A spokeswoman told FoodNavigator-USA that the recipe change - implemented in spring 2010 to address "consumer concerns" about HFCS - had not in fact proved a big hit with shoppers, although ConAgra has retained a HFCS-free variant in its range.
“Overall, consumer demand for the HFCS-free ketchup was not as strong as expected”, she said.
“We made a recent ingredient change to Hunt’s Ketchup, but will continue offering our 100% natural line that contains table sugar instead of HFCS. Three 100% natural SKUs (20oz, 28oz, and 62oz) will continue to be offered in a wide variety of retailers.”
A new graphic
Reformulated products containing HFCS are being rolled out this month and next, she revealed: “The [reformulated] ketchup will feature a different graphic on the label, so people will know it’s different than previous versions.
“We actually made a few other changes to the ingredients (we lowered the sodium), so did not go back to the previous formula. We remain committed to making great-tasting, high quality ketchup with no preservatives or artificial flavors at a great value.”
In direct response to consumer demand
The 100% Natural HFCS-free ketchup was launched in spring 2010 boasting five ingredients: Tomatoes, sugar, vinegar, salt and other seasonings “with no high fructose corn syrup, artificial ingredients or preservatives”.
While other brands have attempted to address negative perceptions about HFCS by introducing HFCS-free variants rather than reformulating core products (Heinz has a HFCS-free Simply Heinz ketchup line) ConAgra went the whole hog in 2010, removing HFCS from “every bottle of our ketchup products”.
The move, said brand manager Ryan Toreson at the time, was “in direct response to consumer demand” (he cited a 2009 HealthFocus Trend Report suggesting that a rising number of consumers was concerned about HFCS).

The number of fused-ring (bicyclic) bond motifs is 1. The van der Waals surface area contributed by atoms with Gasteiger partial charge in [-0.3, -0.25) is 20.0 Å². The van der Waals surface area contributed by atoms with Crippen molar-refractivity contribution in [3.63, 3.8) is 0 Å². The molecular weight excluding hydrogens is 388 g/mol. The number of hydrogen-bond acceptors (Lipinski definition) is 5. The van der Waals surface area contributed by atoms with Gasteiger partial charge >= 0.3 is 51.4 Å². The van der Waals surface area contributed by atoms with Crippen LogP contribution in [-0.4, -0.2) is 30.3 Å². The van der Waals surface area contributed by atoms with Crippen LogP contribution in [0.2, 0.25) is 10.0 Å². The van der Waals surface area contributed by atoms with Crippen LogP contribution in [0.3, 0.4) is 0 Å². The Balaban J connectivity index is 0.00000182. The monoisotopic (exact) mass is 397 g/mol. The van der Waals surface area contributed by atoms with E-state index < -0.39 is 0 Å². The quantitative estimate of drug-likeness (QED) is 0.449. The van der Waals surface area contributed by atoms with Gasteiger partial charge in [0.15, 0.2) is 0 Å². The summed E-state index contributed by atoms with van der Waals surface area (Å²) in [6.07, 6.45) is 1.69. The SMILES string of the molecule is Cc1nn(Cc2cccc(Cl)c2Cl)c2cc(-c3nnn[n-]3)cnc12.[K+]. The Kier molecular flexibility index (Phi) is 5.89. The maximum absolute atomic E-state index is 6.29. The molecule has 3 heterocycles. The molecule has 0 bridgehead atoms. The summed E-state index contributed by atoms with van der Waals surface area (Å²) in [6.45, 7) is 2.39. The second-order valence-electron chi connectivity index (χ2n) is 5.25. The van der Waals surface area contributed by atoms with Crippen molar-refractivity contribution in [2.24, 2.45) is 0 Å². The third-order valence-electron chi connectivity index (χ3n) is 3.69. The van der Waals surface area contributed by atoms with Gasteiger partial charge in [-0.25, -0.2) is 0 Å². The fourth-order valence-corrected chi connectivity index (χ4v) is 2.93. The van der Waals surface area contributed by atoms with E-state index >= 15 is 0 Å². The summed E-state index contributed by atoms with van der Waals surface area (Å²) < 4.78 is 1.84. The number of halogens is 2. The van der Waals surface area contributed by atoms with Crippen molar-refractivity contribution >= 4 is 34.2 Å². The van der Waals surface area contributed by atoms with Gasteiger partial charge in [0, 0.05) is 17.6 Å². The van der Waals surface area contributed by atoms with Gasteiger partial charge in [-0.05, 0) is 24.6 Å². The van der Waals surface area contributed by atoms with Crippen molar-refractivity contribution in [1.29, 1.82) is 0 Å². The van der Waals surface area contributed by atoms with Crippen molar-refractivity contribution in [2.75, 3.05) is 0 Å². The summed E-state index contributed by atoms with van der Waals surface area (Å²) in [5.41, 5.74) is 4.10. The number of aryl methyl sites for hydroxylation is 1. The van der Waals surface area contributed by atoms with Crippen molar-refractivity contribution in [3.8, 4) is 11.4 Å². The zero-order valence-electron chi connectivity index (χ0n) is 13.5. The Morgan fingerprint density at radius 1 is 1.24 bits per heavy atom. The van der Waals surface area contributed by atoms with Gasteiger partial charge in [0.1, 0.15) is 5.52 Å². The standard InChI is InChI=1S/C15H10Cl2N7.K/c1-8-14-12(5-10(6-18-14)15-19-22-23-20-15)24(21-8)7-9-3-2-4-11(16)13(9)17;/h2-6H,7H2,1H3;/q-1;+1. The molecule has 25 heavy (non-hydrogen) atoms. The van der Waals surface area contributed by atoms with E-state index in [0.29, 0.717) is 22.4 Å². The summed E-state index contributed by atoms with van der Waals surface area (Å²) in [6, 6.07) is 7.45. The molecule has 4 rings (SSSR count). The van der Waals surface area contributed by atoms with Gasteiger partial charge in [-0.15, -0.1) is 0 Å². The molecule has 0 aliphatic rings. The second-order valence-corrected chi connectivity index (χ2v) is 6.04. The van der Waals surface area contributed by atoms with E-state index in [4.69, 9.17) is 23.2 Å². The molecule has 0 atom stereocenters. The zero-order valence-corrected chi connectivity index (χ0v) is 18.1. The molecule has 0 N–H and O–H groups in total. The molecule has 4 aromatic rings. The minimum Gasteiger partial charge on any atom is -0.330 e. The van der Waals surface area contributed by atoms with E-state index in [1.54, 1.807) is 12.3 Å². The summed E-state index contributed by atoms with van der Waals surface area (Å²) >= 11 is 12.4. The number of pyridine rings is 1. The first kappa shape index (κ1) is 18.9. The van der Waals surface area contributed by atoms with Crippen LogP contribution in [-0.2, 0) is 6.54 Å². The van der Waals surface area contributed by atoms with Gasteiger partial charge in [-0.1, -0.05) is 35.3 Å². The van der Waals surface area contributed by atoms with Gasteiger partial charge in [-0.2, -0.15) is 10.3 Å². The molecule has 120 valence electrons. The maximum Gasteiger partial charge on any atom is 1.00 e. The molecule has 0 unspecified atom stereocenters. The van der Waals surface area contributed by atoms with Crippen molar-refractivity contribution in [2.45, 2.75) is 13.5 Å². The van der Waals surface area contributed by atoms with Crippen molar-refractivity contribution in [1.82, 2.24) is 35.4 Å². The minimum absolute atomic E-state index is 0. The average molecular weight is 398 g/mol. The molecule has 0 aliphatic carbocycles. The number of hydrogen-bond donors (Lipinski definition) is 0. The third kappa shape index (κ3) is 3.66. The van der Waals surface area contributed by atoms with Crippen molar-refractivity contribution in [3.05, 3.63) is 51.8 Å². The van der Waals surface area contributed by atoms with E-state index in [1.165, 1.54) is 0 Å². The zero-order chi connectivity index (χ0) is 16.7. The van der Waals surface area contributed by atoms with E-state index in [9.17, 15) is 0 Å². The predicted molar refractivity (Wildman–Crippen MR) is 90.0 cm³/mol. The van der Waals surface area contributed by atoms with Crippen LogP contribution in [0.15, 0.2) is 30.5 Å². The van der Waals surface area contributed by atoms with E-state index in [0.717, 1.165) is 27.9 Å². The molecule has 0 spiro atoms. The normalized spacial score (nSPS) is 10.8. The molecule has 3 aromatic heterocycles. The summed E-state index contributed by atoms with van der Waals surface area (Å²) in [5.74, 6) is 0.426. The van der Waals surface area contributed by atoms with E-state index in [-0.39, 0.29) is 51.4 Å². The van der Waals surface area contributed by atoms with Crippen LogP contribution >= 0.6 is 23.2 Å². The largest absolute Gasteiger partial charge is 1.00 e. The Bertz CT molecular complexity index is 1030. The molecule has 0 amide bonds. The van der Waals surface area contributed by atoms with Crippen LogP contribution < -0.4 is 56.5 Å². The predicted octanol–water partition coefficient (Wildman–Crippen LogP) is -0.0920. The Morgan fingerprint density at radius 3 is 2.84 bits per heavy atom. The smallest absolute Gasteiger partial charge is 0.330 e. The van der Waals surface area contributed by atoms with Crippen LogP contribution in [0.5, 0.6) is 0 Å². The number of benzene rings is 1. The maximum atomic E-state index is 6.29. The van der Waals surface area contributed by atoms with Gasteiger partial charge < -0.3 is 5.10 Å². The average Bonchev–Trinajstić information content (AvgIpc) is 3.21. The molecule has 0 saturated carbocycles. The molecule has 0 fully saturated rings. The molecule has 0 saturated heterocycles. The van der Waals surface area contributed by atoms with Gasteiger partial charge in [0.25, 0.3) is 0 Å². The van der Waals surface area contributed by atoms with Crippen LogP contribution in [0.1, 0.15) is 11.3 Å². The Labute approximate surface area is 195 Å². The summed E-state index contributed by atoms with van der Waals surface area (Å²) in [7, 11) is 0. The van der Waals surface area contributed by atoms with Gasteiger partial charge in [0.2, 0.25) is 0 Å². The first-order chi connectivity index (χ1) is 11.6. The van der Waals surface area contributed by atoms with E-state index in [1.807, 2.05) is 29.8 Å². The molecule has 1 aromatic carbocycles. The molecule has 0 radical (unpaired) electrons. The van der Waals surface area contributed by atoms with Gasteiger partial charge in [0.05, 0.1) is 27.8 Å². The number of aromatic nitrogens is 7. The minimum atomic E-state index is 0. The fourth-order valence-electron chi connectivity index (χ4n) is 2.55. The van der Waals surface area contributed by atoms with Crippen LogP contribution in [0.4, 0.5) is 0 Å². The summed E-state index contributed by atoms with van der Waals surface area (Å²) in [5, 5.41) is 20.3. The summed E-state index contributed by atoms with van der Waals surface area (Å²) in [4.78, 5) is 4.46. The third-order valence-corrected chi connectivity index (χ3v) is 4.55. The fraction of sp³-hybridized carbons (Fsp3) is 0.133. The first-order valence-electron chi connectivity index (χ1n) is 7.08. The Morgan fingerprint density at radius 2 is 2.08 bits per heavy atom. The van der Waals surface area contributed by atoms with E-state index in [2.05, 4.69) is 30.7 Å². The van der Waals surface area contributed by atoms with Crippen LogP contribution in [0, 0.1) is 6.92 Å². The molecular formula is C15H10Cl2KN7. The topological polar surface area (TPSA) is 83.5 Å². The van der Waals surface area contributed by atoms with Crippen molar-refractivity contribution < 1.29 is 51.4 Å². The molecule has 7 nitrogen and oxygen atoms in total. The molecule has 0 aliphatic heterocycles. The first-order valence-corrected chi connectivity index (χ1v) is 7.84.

Meanwhile, the new recipe tasted just as good as the old one, he claimed.
“Even with the new recipe, we have maintained the same great tangy, sweet taste that Hunt's has always had and that consumers tell us they prefer."
‘All-natural’ sugar v ‘man-made’ HFCS??
The row about the merits of HFCS vs cane/beet sugar intensified this week as the FDA rejected a petition by the Corn Refiners Association (CRA) to change the GRAS affirmation for HFCS and allow firms to use 'corn sugar' as an alternate name on pack.
The CRA also traded insults with The Sugar Association over the latter’s recent press release entitled: ‘Enough Is Enough: There’s Only One Sugar… And It’s Not High-Fructose Corn Syrup.’
The Sugar Association, which now precedes all references to sugar with the phrase ‘all-natural’ in a bid to distinguish it from ‘man-made’ HFCS, accused the CRA of overlooking "important differences" between sucrose and HFCS.
The CRA in turn accused the Sugar Association of ignoring respected organizations including the American Medical Association, which says the body does not recognize the difference between HFCS and sucrose (table sugar).
What's in a name?
The two parties are currently embroiled in a high-profile legal dispute, which began in 2010 when the CRA petitioned the Food and Drug Administration (FDA) to recognize the 'corn sugar' name.
This was on the grounds that the name HFCS had led many consumers to believe – erroneously – that the corn-based sweetener contained significantly more calories and more fructose than sucrose, said the CRA.
It then followed up with a high-profile media campaign promoting ‘corn sugar’.
However, the move was strongly opposed by sugar refiners and farmers who filed a lawsuit against top corn refiners last year accusing them of deceiving the public. They also argued that the CRA should have waited until the FDA responded to its petition before launching its campaign.
What do consumers think?
Consumer surveys consistently suggest some consumers are trying to avoid HFCS, although the percentage of shoppers that are concerned about it drops dramatically when pollsters use unprompted questions.
For example, an International Food Information Council survey conducted last month suggested that 44% of US adults are seeking to avoid or limit HFCS intakes. However, a survey conducted by Mintel this time last year found that just 4% said they avoided HFCS unprompted.
Click here to read about the CRA petition.